Honda unveils world’s first Level 3 autonomous vehicle

Updated Mar 12, 2021 | Same topic: Leading-Edge Tech Trends

We’re getting closer to achieving completely self-driving cars.

Even as automakers work on making cars more enjoyable to drive, they’re also working on how to reduce human input on next-generation models. Honda may just take humanity a step closer towards completely autonomous driving.  

Honda Sensing Elite

The Honda Sensing Elite system makes its public debut in Japan

The carmaker has launched its Honda Sensing Elite system, the first in the world to feature Level 3 autonomous driving technology that allows for most independent driving tasks while still requiring human override.

This safety package has been cleared for use in production cars by Japan’s Ministry of Land, Infrastructure, Transport and Tourism (MLIT), and is rolling out on the Honda Legend Hybrid EX currently offered for lease in the country.

According to Honda, the new technology builds on the standard Honda Sensing suite of driver-assist features that enhance vehicle safety. Showcased on the Honda Sensing Elite is a ‘Traffic Jam Pilot’ function that can assume control of acceleration, braking, and steering.

Honda Legend steering wheel

Special auditory and visual alerts will notify the driver of the system's status

Monitoring the vehicle’s immediate environment using data from high-definition 3-D maps, global satellite navigation, and feedback from external sensors, the feature can independently maintain distance from the car in front.

This leaves human operators free for other activities such as watching entertainment or working the navigation system. Honda says this can help minimize stress and fatigue on the driver during instances when traffic is moving at a snail’s pace.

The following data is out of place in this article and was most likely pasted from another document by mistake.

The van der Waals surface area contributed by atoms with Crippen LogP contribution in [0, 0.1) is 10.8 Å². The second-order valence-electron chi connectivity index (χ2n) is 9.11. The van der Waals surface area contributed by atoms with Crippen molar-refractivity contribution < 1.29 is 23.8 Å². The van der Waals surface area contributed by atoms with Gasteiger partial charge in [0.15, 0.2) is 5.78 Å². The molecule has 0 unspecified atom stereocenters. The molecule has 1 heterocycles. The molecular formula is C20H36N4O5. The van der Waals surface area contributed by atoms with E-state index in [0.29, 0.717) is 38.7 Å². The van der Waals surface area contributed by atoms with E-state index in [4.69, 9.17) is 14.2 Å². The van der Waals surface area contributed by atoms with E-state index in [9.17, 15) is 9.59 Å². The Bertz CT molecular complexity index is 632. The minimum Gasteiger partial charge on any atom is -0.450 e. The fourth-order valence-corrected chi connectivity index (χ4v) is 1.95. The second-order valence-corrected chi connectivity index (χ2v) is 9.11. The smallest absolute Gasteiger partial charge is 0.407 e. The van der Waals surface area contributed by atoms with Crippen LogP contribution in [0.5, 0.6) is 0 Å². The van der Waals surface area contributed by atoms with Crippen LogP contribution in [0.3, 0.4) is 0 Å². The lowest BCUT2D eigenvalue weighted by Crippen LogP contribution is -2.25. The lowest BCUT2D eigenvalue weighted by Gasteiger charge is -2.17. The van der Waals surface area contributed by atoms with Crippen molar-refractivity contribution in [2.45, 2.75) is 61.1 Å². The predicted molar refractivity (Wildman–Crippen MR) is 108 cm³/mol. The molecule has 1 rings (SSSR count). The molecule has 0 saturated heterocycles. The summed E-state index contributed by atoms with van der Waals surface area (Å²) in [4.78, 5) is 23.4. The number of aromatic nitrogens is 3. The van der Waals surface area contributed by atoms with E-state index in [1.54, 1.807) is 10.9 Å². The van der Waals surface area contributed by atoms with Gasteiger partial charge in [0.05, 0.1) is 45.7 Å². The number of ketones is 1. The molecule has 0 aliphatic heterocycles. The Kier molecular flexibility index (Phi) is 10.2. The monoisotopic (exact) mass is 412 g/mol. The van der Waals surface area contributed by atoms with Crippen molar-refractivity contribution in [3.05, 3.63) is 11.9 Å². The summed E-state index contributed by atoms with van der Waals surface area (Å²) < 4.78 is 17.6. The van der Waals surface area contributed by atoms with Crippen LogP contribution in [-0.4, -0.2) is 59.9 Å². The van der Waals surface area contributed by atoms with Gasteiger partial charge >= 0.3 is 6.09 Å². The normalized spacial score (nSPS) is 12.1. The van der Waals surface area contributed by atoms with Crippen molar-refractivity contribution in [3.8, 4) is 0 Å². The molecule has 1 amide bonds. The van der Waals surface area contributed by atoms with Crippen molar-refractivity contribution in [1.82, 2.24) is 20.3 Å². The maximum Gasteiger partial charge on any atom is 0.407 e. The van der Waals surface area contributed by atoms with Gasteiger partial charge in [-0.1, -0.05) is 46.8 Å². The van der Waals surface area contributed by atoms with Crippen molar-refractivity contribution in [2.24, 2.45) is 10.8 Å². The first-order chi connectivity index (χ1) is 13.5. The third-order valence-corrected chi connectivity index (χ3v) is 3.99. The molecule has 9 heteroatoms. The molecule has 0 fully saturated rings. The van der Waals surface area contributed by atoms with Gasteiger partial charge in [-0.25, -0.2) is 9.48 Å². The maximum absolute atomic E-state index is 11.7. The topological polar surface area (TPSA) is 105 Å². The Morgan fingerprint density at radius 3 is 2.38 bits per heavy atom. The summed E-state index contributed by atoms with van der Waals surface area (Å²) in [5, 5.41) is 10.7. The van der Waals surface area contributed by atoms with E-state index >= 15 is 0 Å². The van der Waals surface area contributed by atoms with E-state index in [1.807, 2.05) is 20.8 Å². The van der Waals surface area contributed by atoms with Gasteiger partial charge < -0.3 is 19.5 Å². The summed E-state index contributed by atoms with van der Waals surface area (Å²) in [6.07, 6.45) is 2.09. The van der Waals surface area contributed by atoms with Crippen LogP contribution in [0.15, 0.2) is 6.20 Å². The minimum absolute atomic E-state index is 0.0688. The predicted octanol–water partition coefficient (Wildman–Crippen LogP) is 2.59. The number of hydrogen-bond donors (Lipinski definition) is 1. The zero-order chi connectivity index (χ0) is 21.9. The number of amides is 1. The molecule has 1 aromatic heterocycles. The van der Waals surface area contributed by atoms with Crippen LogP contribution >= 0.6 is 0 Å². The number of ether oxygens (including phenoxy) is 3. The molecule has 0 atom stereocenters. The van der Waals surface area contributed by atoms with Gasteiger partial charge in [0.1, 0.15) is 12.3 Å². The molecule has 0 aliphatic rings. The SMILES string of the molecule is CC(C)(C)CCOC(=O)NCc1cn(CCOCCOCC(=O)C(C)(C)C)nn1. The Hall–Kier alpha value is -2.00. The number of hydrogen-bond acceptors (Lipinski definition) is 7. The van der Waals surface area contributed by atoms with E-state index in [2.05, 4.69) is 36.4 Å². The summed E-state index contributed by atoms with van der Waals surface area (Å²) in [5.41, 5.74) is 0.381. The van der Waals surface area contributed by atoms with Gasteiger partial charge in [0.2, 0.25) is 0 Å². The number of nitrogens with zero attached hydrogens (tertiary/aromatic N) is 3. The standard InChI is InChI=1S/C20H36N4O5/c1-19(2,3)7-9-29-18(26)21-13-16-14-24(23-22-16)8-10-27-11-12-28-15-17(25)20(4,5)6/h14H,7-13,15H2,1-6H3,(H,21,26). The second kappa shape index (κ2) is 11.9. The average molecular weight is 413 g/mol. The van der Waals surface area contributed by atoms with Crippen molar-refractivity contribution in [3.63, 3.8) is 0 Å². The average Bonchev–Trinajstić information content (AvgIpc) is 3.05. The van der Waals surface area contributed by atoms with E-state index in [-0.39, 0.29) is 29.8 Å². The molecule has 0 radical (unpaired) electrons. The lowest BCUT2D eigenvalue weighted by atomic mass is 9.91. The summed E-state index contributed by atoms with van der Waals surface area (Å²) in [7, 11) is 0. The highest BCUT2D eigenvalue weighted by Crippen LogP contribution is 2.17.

The feature works with Adaptive In-Lane Driving that allows the vehicle to maintain a pre-set speed while following another car along the middle of a lane. Active Lane Change with Hands-Off Function notifies the driver when the car in front is traveling at low speed, assisting with deceleration or acceleration and steering.

>>> Related: Autonomous braking now part of vehicle safety rating in ASEAN

Honda Legend

Initially offered on the Honda Legend, the system showcases Honda's efforts towards road safety

A ‘Hands-Off’ feature also helps with driving operations even when the driver is not touching the steering wheel. When the system’s requests for the driver to take back control of the vehicle (using alerts such as alarm sounds and seatbelt vibration) remain unheeded, it will engage the Emergency Stop Assist feature to slow down and stop the vehicle on the outermost lane or shoulder, while alerting other drivers using the horn and hazard lights.

Meanwhile, an onboard camera monitors the condition of the driver, who will be notified of the system’s status using accessory lights on the steering wheel and dashboard along with a 12.3-inch full LCD meter.

Although Honda has tested the system for 1.3 million kilometers against 10 million possible real-world driving patterns, it reminds users to still observe their surroundings during driving and be fit enough to respond to requests for manual control.

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Joseph Paolo Estabillo

Joseph Paolo Estabillo

Author

Joseph has been a member of various car clubs since he got his driver's license in 2004 – old enough to remember riding in taxicabs with analog meters, but his fascination with cars goes way back. After nearly two decades of working in broadcast media, he shifted gears by coming on board as Philkotse’s first Filipino member and staff writer in 2017.

Apart from his role in Philkotse as Content Team Lead, Joseph has written episodes for Drive, which has been airing on CNN Philippines for five seasons running. He has also delivered content for various car dealerships based in the U.S., spanning multiple brands such as Alfa Romeo, Maserati, Jeep, Dodge, among others.

Keeping his hopes high and his revs low, he dreams about owning a Kei car when he retires. Hates slow parkers.

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